Saturday, April 7, 2018

Annapolis Rocks, MD (1700')

About two weeks ago, on the recommendation of SummitPost's Eastern States Climber's Peak List, I ventured north to central Maryland to hike Annapolis Rocks. I had never heard of the Rocks before, but if they'd made it onto that list--in the company of Katahdin, the Presidential Range, and Old Rag Mountain, among others--I figured they must be worth seeing. Even if they were in Maryland.

Maryland Congressional Districts
Remember this map? The Supreme Court just heard a case over whether these districts are unconstitutionally gerrymandered... for reals. I'll keep you posted on their decision.

But what the Rocks lack in elevation, at a measly 1700', they make up for in accessibility. They lie just off the Appalachian Trail on the slopes of South Mountain (a long, flat-topped ridge much like the Massanuttens in Virginia), about two and a half miles north of I-70. East of the mountain, farm country descends to the growing exurb of Frederick, MD; to the west, steep slopes look out upon the Cumberland Valley, northern neighbor to the Shenandoah. In other words, the country seemed fairly familiar to me, right down to the white-haired farmer waving at my car as it passed through the village of Wolfsville.

My original plan had been to approach the Rocks from the north, starting about six miles up the AT at the next road crossing, and make a full-day hike of them. However, I wound up starting late (though not late enough to avoid the tail end of the Beltway's morning rush hour) and arrived around 11 at the trailhead--well, at the mountain gap where Google Maps had claimed there was a trailhead. I didn't see a thing as I drove by.

We'd had a late snowstorm about a week ago, you see, and while the snow back home had long since melted and gone, the ground up here still held a good four to six inches. The shoulder was packed even higher--if that's where I was supposed to park, I was out of luck.

I turned around and re-crossed the mountain--still didn't see a lot--then turned again and crossed a third time, and there it was: an unplowed driveway leading to a tiny lot I'd taken for someone's yard. I pulled in and followed a line of wheel-ruts to a mostly-packed-down parking space. The car made some interesting crunchy noises as I stopped, but whatever. At least I'd made it here.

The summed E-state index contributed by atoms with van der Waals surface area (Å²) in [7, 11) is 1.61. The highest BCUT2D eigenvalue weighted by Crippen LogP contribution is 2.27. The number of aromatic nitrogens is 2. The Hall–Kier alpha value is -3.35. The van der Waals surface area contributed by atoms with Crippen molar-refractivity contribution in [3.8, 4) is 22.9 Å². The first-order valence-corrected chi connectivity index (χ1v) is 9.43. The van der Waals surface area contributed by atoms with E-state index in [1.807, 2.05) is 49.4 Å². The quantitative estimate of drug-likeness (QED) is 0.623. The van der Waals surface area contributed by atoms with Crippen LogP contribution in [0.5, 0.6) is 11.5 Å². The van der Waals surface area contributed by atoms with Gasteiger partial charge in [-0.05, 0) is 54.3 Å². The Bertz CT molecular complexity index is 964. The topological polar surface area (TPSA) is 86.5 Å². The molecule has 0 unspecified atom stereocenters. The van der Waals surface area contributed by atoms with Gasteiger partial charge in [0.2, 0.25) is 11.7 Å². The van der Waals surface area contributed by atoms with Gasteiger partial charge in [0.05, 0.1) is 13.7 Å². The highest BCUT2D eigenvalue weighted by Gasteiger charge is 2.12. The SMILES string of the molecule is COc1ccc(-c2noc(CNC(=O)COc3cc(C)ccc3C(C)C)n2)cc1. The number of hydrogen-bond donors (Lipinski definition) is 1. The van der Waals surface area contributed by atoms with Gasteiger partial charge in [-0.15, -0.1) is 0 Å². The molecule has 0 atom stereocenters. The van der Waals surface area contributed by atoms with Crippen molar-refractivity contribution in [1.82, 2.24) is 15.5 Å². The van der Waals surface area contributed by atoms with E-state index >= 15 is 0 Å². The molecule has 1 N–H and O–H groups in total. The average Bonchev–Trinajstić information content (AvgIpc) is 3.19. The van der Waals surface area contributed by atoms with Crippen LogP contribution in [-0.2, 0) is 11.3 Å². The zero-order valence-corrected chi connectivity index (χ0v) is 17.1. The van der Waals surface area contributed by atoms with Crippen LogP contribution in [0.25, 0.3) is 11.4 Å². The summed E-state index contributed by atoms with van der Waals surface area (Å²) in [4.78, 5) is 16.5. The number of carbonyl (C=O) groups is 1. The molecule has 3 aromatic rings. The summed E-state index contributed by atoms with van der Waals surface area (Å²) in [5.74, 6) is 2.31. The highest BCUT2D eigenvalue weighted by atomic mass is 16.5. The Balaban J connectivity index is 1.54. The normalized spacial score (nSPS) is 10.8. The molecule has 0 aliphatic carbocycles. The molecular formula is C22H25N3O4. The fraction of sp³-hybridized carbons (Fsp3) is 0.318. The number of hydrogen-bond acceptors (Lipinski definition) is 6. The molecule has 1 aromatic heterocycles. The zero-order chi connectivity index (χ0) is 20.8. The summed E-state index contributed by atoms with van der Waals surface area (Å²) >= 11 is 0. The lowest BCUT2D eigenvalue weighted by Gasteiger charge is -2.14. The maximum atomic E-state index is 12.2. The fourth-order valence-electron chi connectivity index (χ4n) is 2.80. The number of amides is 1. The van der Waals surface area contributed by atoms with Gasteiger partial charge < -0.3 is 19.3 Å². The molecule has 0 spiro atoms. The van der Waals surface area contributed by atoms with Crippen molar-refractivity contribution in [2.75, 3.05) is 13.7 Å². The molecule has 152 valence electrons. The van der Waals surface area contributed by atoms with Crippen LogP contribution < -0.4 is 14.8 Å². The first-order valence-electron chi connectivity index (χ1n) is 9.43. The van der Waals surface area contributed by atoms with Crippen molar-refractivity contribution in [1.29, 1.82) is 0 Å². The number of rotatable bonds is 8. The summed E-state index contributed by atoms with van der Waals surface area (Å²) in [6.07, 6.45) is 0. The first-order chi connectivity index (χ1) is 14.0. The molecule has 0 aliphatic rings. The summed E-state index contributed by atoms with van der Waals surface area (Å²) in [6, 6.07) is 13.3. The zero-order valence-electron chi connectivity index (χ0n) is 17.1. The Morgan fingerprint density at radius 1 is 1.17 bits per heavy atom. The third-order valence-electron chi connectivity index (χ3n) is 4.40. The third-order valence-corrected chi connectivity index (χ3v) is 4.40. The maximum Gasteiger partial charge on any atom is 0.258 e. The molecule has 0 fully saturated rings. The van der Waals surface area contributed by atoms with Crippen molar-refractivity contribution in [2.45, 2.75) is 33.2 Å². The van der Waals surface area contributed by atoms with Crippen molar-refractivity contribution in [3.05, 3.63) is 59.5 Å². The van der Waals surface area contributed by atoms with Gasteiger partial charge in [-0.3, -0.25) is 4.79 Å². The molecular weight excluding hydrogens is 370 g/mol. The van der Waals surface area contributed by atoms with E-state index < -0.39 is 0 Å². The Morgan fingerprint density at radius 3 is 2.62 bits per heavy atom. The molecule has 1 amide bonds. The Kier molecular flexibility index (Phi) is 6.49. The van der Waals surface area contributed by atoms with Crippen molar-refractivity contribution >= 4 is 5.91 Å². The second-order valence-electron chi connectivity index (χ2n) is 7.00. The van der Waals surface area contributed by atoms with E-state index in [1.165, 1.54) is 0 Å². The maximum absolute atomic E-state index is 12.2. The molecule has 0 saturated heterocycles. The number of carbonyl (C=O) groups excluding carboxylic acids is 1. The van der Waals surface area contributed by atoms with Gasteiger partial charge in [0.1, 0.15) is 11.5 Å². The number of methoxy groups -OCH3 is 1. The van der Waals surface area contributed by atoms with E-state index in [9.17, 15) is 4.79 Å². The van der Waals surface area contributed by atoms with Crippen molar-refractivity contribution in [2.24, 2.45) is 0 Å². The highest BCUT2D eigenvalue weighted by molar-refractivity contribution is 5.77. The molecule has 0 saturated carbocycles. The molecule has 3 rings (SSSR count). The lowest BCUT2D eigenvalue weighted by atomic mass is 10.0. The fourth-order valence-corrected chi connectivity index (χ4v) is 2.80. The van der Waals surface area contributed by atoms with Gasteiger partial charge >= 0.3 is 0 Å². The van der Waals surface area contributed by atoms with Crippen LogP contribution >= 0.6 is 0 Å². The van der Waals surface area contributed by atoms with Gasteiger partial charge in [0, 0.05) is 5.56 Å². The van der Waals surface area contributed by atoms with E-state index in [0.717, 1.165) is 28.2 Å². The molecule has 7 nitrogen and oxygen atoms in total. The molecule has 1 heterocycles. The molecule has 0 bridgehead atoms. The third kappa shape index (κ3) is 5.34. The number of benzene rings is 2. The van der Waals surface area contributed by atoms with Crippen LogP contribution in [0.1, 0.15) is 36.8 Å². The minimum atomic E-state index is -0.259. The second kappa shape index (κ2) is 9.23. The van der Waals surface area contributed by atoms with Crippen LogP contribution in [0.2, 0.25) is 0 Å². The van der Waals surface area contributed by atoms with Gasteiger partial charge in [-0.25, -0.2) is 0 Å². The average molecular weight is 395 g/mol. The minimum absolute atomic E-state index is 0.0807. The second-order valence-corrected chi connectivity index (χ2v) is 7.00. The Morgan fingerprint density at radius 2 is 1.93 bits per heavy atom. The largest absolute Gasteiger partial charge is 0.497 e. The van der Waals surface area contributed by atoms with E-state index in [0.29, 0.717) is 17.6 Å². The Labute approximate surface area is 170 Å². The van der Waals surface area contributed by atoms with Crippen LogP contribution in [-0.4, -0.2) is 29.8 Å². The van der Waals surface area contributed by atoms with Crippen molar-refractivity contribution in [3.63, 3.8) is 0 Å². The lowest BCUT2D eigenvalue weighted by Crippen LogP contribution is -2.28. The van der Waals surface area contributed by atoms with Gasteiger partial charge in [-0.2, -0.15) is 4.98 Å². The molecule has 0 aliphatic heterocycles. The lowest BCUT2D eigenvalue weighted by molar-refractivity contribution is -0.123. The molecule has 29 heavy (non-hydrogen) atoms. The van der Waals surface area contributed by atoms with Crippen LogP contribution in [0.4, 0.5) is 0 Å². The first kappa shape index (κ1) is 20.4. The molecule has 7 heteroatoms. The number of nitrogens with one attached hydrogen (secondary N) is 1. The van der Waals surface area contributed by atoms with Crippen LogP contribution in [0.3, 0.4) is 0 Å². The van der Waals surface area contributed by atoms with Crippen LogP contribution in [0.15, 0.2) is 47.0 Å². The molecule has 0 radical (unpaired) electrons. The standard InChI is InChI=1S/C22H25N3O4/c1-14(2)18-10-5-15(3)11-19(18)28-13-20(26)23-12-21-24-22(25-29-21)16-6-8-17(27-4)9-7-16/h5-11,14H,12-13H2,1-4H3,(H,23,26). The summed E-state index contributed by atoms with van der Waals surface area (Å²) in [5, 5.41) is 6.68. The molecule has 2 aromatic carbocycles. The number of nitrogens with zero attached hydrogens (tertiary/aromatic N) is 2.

I hopped out to inspect the trail. It was no clearer than the parking lot--rather worse, in fact, what with the random footprint-bumps all over the place. I followed it back to the road to see if it got better on the mountain itself, but it didn't. That way wouldn't work with my decidedly three-season trail runners; nothing to do but drive around to the other side and try the short, south-facing route to the Rocks. If any trail on the mountain was tractable, it would be that one.

The only problem was, my car wouldn't budge from the mud-hole I'd quite unintentionally mired it in while parking. When I hit the gas, the front wheels just whizzed around, digging themselves deeper into their rut and spraying slush into the air. I got out, shoved fresh snow beneath them, poked the hard snow out from behind my back wheels, and tried a second time: a few inches' progress, then I was stuck again. I drove forward, angling the wheels away from the mud, then scooted back ever so slowly... stuck. Forward, turn, backward, stuck. Repeat.

After a few dozen iterations of that process, during which I heartily repented of the pride that had led me to take a low-carriage, two-wheel-drive sedan off-road in four inches of snow, I finally swung around and onto the wheel-ruts leading out of the lot.

Look upon me and despair.

So yeah. Never take plowed parking for granted in the mountains, and thank your local snowplow drivers the next time you see them.